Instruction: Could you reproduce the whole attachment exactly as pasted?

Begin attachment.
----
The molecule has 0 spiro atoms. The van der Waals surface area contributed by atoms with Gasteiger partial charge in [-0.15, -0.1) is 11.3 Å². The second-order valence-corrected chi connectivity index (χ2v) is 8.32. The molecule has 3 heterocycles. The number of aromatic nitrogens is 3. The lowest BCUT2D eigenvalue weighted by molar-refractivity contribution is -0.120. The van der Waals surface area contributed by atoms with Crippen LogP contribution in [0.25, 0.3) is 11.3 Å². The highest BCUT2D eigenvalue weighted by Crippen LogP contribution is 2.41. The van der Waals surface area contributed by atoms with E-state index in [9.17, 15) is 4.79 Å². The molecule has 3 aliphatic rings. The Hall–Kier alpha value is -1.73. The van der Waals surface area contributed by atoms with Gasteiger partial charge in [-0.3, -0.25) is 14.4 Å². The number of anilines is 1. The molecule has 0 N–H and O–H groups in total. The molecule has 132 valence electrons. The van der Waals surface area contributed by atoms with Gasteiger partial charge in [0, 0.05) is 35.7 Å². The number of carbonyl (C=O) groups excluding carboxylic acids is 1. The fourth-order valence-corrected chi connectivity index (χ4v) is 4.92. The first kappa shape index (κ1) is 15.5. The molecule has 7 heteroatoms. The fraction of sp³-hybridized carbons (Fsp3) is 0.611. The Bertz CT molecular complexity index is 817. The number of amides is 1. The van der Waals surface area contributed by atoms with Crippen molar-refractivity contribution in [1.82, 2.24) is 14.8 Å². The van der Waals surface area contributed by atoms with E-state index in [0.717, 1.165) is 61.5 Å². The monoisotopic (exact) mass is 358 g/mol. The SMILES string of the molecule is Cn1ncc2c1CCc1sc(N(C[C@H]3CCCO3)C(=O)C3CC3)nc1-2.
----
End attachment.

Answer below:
The molecule has 0 spiro atoms. The van der Waals surface area contributed by atoms with Gasteiger partial charge in [-0.15, -0.1) is 11.3 Å². The second-order valence-corrected chi connectivity index (χ2v) is 8.32. The molecule has 3 heterocycles. The number of aromatic nitrogens is 3. The lowest BCUT2D eigenvalue weighted by molar-refractivity contribution is -0.120. The van der Waals surface area contributed by atoms with Crippen LogP contribution in [0.25, 0.3) is 11.3 Å². The highest BCUT2D eigenvalue weighted by Crippen LogP contribution is 2.41. The van der Waals surface area contributed by atoms with E-state index in [9.17, 15) is 4.79 Å². The molecule has 3 aliphatic rings. The Hall–Kier alpha value is -1.73. The van der Waals surface area contributed by atoms with Gasteiger partial charge in [-0.3, -0.25) is 14.4 Å². The number of anilines is 1. The molecule has 0 N–H and O–H groups in total. The molecule has 132 valence electrons. The van der Waals surface area contributed by atoms with Gasteiger partial charge in [0, 0.05) is 35.7 Å². The number of carbonyl (C=O) groups excluding carboxylic acids is 1. The fourth-order valence-corrected chi connectivity index (χ4v) is 4.92. The first kappa shape index (κ1) is 15.5. The molecule has 7 heteroatoms. The fraction of sp³-hybridized carbons (Fsp3) is 0.611. The Bertz CT molecular complexity index is 817. The number of amides is 1. The van der Waals surface area contributed by atoms with Crippen molar-refractivity contribution in [1.82, 2.24) is 14.8 Å². The van der Waals surface area contributed by atoms with E-state index in [0.717, 1.165) is 61.5 Å². The monoisotopic (exact) mass is 358 g/mol. The SMILES string of the molecule is Cn1ncc2c1CCc1sc(N(C[C@H]3CCCO3)C(=O)C3CC3)nc1-2.